Georgia Graham takes us on a bicycle ride across the Thai border and into Myanmar. Crossing borders is never easy.

“You’ll never get past the immigration office,” said the young Burmese man in Ranong, the border town in Thailand that sits across the estuary from Myanmar. As we skirted the gulf coast of Thailand on our bicycles, everyone told us we would never make it across the border. This was gutting, as Jesse, my boyfriend and partner in cycling crime of the last three months, and I, had just paid what felt like a small fortune on a single entry visa from the Embassy in Bangkok.

We had planned to cycle the one road north from Kawthaung to Yangon, which our map had lead us to believe followed the Andaman coast. We envisaged sleeping on beaches and fishing for our dinner on route. The last three months had seen us touring by bike through Europe, but as winter approached, and we began to wake with ice on our water bottles, we decided to follow the sun and flew with our bicycles to Bangkok. We believed we were tough enough to take on anything.

We were told that the border we wanted to cross was just a stamping post for foreigners on a ‘visa run’ from Thailand. Conflicting views on internet forums said otherwise. We had read that four major crossings had been opened to tourists coming into Myanmar since August 2013 and that parties had been thrown all over the country in celebration. It was now November, and seeing as we were nearing the border we thought we’d risk it. .

Early that morning we lugged our bicycles, loaded with panniers and camping equipment, onto a long tail boat and headed for Kawthaung. When we landed, a man at the immigration office took one glance at us, stamped our passports and waved on the next person. Jesse and I looked at each other, not sure if he understood. I began to explain that we planned to cycle the 800-kilometre road from Kawthaung to Yangon. The man looked bemused and beckoned over a young boy to translate. They exchanged words and the boy looked at me and said, “’He does not care what you do.” Okay then. With no one taking much notice of us, we mounted our bikes and cycled on the only road out of town, waiting for someone to stop us.

After twenty minutes it was clear that it was unusual, to the point of terrifying, for locals to witness us peddling along on our shiny bicycles. Children looked on in horror, as if two ghosts were floating past them. Twenty kilometres later, the tarmac road disappeared. It became much harder to cycle, even with our chunky tyres made for any terrain. Civilisation petered out and then, nothing. No houses, no people, no places to eat or shops to stock up. Our provisions were enough to get us through the day but in the heat we needed constant drinking water. The scenery along the sides of the roads was also less than picturesque. Endless palm oil plantations were interrupted only by deforested scrubland waiting to become new plantations.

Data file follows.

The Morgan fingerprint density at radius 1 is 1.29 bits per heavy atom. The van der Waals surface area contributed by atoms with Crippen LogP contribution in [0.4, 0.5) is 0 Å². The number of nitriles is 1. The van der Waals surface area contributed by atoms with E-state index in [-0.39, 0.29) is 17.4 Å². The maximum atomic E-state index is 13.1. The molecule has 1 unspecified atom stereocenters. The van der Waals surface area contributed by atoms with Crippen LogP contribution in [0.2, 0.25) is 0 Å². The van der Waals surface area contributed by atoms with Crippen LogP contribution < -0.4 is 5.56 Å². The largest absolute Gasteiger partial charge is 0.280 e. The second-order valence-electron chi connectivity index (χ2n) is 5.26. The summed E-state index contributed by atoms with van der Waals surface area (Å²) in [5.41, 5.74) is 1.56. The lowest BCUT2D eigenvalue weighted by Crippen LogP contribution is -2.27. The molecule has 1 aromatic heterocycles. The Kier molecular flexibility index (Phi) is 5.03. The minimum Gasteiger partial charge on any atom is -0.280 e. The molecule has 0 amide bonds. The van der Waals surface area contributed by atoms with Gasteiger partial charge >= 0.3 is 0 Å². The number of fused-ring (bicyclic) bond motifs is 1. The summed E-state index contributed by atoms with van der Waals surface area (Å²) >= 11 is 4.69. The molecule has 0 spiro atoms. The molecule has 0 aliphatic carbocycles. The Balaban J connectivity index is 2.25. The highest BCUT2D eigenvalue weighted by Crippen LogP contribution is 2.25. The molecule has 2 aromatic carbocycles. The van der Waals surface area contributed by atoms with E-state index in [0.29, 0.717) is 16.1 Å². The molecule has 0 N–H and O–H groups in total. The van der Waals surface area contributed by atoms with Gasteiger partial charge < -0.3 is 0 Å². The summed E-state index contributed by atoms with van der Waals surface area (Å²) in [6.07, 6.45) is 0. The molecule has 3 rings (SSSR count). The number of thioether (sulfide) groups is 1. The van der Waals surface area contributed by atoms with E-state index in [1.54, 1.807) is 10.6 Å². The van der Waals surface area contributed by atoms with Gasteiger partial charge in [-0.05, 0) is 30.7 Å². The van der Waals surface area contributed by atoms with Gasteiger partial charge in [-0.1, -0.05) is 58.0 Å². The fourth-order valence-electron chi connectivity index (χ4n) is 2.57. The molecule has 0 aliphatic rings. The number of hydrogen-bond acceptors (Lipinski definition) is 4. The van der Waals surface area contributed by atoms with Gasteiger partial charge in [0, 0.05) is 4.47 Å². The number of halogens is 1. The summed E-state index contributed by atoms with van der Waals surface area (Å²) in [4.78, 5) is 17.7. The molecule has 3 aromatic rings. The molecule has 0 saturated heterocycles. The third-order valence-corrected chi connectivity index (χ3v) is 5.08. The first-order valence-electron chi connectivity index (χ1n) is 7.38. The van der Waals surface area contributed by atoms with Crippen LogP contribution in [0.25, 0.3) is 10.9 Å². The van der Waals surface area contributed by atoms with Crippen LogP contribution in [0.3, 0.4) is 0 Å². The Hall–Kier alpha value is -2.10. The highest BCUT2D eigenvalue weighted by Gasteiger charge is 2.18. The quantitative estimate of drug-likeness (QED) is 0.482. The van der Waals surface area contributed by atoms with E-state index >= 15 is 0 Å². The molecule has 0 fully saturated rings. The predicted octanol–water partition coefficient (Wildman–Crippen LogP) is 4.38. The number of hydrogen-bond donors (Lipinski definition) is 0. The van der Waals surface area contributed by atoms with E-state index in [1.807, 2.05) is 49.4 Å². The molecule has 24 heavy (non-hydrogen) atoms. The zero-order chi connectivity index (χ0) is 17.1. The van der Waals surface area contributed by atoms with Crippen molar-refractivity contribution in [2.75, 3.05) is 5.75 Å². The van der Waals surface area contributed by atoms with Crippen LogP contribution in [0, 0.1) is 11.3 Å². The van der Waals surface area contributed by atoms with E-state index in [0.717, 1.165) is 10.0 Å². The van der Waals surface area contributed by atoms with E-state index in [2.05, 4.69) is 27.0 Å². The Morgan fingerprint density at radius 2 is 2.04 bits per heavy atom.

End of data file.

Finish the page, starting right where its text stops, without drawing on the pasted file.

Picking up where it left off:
After a couple of hours of gruelling cycling we decided to stop somewhere and camp for the night and eat the rice, biscuits and fruit we were carrying. The only place that looked remotely hospitable for pitching our tent was the cleared ground under the biggest palm oil trees. We cycled deep into one of the plantations so no one would be able to view us from the road (not that there was any passing traffic!). We set up camp, boiled water for cooking and fell asleep exhausted at the experience of the day.

Waking up at the crack of dawn to avoid detection, we set off north on the hunt for some breakfast. We eventually found a small shop amidst a cluster of bamboo huts by the side of the road. We went in and asked if there was any food and it was clear the two shocked ladies and an army official inside spoke absolutely no English. Eventually, the internationally recognised sign language for eating struck a chord and the two women kindly obliged to cook us some noodles. Children appeared at the windows, intrigued and confused, and the army man showed us off as if we were his guests.

After eating, we stocked up on water and snacks, thanked our chefs, and cycled off into the sun along the dirt road. After a while it dawned on us just how isolated we were. There was not that liberated feeling we had experienced when cycling in Thailand or Europe. I felt trapped by the lack of available provisions and the hostile environment. Our mood sank as the kilometres went by and there was little to see apart from cleared forest. That night, with our spirits and drinking water running low, we found a different kind of plantation to set up camp, a rubber plantation.

We woke in the middle of the night to see lights all around us. We didn’t dare turn on our torches for fear of being seen. Jesse slowly unzipped the door of the tent to see a number of lights in the distance. Terrified of being found in a prohibited place, we kept quiet. Eventually the lights moved away and we realised we were safe. We found out later that workers tapped the rubber trees at night therefore it was not the best of camping grounds.

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The next morning we got up early once again. The last two days had been crippling and we weren’t sure whether to keep going on this dismal road, or turn back. To go back the way we came would be cruel on both mind and body. We decided to press on in the hope the road might improve or a town appear. Everything our map had led us to believe was wrong.